Elegiac and elegant Matthew Miller's SS15 show was sensitive and sombre. Despite Miller being inspired by an epoch but two decades younger than Topman’s swinging 70s, his collection was worlds apart. Miller’s post-war poem was inspired by the ‘demob’ uniforms handed out to returning soldiers of the Second World War, as the men began to try and re-assimilate into normal, everyday life. The mass produced uniforms were made in non-descript navy blues and chalked pinstripes, and cut with a one-size-fits-all attitude with a wide leg finish.
Naturally Miller’s designs where anything but mass-produced. Taking inspiration from the ‘demob’ pinstripe, Miller sent exquisitely tailored navy and white pinstripe suits with single oversized pleats to the back, down the catwalk. Variations on the traditional suit were offered; sleeveless, three-piece, crop-legged and double breasted.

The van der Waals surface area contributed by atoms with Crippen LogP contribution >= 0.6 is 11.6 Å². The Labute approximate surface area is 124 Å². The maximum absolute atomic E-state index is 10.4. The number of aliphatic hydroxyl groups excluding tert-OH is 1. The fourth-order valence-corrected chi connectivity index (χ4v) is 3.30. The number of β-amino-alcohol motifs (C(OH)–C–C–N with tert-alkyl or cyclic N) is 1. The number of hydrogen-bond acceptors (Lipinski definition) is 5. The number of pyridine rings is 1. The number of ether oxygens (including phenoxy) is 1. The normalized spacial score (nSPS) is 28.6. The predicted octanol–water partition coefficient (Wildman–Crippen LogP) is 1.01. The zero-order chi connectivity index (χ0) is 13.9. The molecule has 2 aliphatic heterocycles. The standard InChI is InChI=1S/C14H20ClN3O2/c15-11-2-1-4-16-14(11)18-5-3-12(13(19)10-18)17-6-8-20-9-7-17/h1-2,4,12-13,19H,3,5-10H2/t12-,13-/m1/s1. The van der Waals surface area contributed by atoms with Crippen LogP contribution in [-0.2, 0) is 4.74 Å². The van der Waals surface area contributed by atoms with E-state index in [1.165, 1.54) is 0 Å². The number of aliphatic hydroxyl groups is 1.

As usual Matthew's casting was spot on with faces we recognise from last season, including Benjamin Jarvis, Joel Mignott, Mac Phiri and Oliver Cookson. We also saw the addition of strong newcomer Aidan Ledward, one of our super cool Issue 6 boys.
The tailoring was form fitting- almost constrictive, and along with Miller’s patchwork technique, suggested the fragmented inner dialogues of the returned soldiers. Both the collaged pinstripe and denim, along with the tight fitting cuts hinted at a hidden torment and confusion. The devil was in the detail too- Velcro slogans that read ‘war’ ‘social’ and ‘anti’ decorated suit-sleeves and lapels and explored the fighter’s inability to communicate with a community he now finds himself an alien within. The garments were poignantly styled with floral chokers and wristbands that felt quasi-religious and commemorative of fallen comrades.
Despite the post-war mood, Miller had modernised the pinstripe and a particularly spectacular striped biker-jacket sealed the deal. Models wore the suits with navy pony-haired skate shoes and a double-denim look with mega turn-ups was a head-turner. The boys looked cherubic, but crest-fallen with heavily greased side partings and drawn eyes. Unexpectedly a few androgynous girl-models rubbed shoulders with the boys down the runway and went someway to reminding you of the shockingly young age at which boys were sent to fight. Profound, yet punk in its deconstructed finish, it was a cohesive and at it’s core, British collection from Miller.
Photography by Sophie Mayanne.
Words by Sara Gilmer.